Tajti T. MULTILEVEL MARKETING AND PYRAMID SCHEMES. In: The Protection of the Collective Interests of Consumers. Belgrade, Serbia: UNION University, Belgrade, Serbia; 2021. p. 46-64.


MULTILEVEL MARKETING AND PYRAMID SCHEMES Abstract: Multi-level marketing is one of those business concepts that has become popular virtually in all European post-socialist systems at the beginning of their transition towards market economies; including the Western Balkans. Although hundreds of consumers have become members of their variants, and many have also suffered losses within a short time span, this has occurred virtually unnoticed by the local lawmakers. Hardly has the regulatory inertia been changed by now save the countries that have in the meantime acceded the European Union that possesses the “4Finance UAB” test to differentiate legitimate MLM ventures from disguised pyramid schemes quite similarly to the earlier ‘Amway Test’ of the Federal Trade Commission of the United States. Besides presenting these topics and filling a gap in legal scholarship, the article reflects on the reasons why more attention should be devoted to these developments by regulators being sensitive to the collective rights of consumers. Key words: multi-level marketing (MLM), pyramid schemes, naked pyramid schemes, Ponzi schemes, financial regulation, consumer protection, Amway test, ‘4finance UAB’ test, European Union law.


The article explores the key factors that make the securities criminal law of the United States (US), as one of the integral building blocks of the capital markets and securities regulatory system, efficient. This includes the role and characteristics of sectoral (blanket) all-embracing securities crimes enshrined into the federal securities statutes, their nexus with general crimes, the close cooperation of the Securities Exchange Commission (SEC) and prosecutorial offices, the applicableevidentiary standards, and the fundamental policies undergirding these laws. The rich repository of US experiences should be instructive not only to the Member States of the European Union (EU) striving to forge deeper capital markets but also to those endeavoring to accede the EU (e.g., Serbia), or to create deep capital markets for which efficient prosecution of securities crimes is inevitable.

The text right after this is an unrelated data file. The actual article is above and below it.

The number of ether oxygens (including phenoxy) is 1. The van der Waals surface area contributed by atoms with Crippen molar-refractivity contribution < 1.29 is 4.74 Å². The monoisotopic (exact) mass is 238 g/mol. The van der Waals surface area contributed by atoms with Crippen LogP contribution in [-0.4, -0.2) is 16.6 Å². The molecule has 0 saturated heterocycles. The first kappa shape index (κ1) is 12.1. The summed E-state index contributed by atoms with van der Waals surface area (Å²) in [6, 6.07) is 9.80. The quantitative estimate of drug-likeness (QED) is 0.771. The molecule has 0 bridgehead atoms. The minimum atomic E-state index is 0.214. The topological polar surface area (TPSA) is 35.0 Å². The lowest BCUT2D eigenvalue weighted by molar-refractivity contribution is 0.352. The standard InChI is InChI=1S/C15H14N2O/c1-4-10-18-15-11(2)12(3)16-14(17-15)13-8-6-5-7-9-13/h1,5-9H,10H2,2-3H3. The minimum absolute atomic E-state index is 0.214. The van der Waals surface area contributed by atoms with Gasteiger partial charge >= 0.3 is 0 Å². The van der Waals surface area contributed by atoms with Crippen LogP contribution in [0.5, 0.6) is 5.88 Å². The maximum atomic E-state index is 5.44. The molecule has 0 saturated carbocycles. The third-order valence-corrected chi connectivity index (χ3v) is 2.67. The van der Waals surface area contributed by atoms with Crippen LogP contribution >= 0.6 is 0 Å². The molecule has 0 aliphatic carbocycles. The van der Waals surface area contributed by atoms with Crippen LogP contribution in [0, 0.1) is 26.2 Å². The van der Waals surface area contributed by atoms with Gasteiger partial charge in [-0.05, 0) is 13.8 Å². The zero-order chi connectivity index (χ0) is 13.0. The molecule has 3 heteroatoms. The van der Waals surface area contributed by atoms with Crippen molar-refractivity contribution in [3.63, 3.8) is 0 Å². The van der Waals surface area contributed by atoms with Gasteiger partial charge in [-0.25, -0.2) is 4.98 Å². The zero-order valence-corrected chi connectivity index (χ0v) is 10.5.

Tajti T. Fintech Regulation in Hungary. In: Cian M, Sandei C, editors. Diritto del Fintech. 1st ed. Milano: Wolters Kluwer Italy - CEDAM; 2020. p. 601-20.
Tajti T. Are Some Classes of Consumer-Investors of Collapsed Pyramid and Ponzi Schemes Vulnerable? A Multi-Jurisdictional Perspective . In: Stanescu C, Gikay A, editors. Discrimination, Vulnerable Consumers and Financial Inclusion Fair Access to Financial Services and the Law. first ed. United Kingdom: Routledge; 2020. p. 236-88.

Unprotected Consumers in the Digital Age: the Consumer-creditors of Bankrupt, Abandoned, Defunct and of Zombie Companies